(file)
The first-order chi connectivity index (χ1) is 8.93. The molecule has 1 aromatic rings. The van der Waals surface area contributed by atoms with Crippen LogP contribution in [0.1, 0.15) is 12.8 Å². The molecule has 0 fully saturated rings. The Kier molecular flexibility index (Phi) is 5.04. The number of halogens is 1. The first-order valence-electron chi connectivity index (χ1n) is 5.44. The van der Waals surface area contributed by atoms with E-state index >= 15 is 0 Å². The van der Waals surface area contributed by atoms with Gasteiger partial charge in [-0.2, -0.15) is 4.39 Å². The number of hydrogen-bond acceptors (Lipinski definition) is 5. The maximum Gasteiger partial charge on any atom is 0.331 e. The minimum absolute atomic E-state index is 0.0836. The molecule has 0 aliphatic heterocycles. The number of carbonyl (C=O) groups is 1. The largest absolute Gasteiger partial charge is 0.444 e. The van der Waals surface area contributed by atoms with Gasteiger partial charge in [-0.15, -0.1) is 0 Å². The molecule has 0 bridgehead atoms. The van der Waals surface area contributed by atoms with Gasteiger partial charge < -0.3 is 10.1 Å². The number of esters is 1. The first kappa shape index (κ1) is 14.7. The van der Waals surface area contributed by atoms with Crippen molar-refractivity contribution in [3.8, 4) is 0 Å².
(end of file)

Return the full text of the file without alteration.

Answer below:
The first-order chi connectivity index (χ1) is 8.93. The molecule has 1 aromatic rings. The van der Waals surface area contributed by atoms with Crippen LogP contribution in [0.1, 0.15) is 12.8 Å². The molecule has 0 fully saturated rings. The Kier molecular flexibility index (Phi) is 5.04. The number of halogens is 1. The first-order valence-electron chi connectivity index (χ1n) is 5.44. The van der Waals surface area contributed by atoms with E-state index >= 15 is 0 Å². The van der Waals surface area contributed by atoms with Gasteiger partial charge in [-0.2, -0.15) is 4.39 Å². The number of hydrogen-bond acceptors (Lipinski definition) is 5. The maximum Gasteiger partial charge on any atom is 0.331 e. The minimum absolute atomic E-state index is 0.0836. The molecule has 0 aliphatic heterocycles. The number of carbonyl (C=O) groups is 1. The largest absolute Gasteiger partial charge is 0.444 e. The van der Waals surface area contributed by atoms with Gasteiger partial charge in [-0.15, -0.1) is 0 Å². The molecule has 0 bridgehead atoms. The van der Waals surface area contributed by atoms with Gasteiger partial charge < -0.3 is 10.1 Å². The number of esters is 1. The first kappa shape index (κ1) is 14.7. The van der Waals surface area contributed by atoms with Crippen molar-refractivity contribution in [3.8, 4) is 0 Å².